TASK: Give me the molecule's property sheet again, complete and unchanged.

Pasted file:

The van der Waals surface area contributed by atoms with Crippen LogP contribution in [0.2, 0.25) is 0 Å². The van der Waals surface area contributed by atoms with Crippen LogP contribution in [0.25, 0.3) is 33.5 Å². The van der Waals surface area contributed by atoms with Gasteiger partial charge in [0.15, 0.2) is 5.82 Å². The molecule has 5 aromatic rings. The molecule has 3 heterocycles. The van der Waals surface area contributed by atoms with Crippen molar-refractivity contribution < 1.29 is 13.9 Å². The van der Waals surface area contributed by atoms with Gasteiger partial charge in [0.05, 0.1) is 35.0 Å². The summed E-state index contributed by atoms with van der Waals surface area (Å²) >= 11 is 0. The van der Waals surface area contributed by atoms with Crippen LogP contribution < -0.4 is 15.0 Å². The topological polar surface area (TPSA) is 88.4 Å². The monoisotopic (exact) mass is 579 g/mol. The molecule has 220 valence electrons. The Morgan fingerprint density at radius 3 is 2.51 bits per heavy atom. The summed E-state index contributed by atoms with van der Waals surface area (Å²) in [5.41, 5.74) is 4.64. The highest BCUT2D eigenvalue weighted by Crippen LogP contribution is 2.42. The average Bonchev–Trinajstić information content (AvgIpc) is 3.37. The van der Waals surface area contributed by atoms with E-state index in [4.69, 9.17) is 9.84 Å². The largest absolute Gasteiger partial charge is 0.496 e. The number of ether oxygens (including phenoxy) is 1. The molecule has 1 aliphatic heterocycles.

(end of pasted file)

The van der Waals surface area contributed by atoms with Crippen LogP contribution in [0.2, 0.25) is 0 Å². The van der Waals surface area contributed by atoms with Crippen LogP contribution in [0.25, 0.3) is 33.5 Å². The van der Waals surface area contributed by atoms with Gasteiger partial charge in [0.15, 0.2) is 5.82 Å². The molecule has 5 aromatic rings. The molecule has 3 heterocycles. The van der Waals surface area contributed by atoms with Crippen molar-refractivity contribution < 1.29 is 13.9 Å². The van der Waals surface area contributed by atoms with Gasteiger partial charge in [0.05, 0.1) is 35.0 Å². The summed E-state index contributed by atoms with van der Waals surface area (Å²) >= 11 is 0. The van der Waals surface area contributed by atoms with Crippen LogP contribution < -0.4 is 15.0 Å². The topological polar surface area (TPSA) is 88.4 Å². The monoisotopic (exact) mass is 579 g/mol. The molecule has 220 valence electrons. The Morgan fingerprint density at radius 3 is 2.51 bits per heavy atom. The summed E-state index contributed by atoms with van der Waals surface area (Å²) in [5.41, 5.74) is 4.64. The highest BCUT2D eigenvalue weighted by Crippen LogP contribution is 2.42. The average Bonchev–Trinajstić information content (AvgIpc) is 3.37. The van der Waals surface area contributed by atoms with E-state index in [4.69, 9.17) is 9.84 Å². The largest absolute Gasteiger partial charge is 0.496 e. The number of ether oxygens (including phenoxy) is 1. The molecule has 1 aliphatic heterocycles.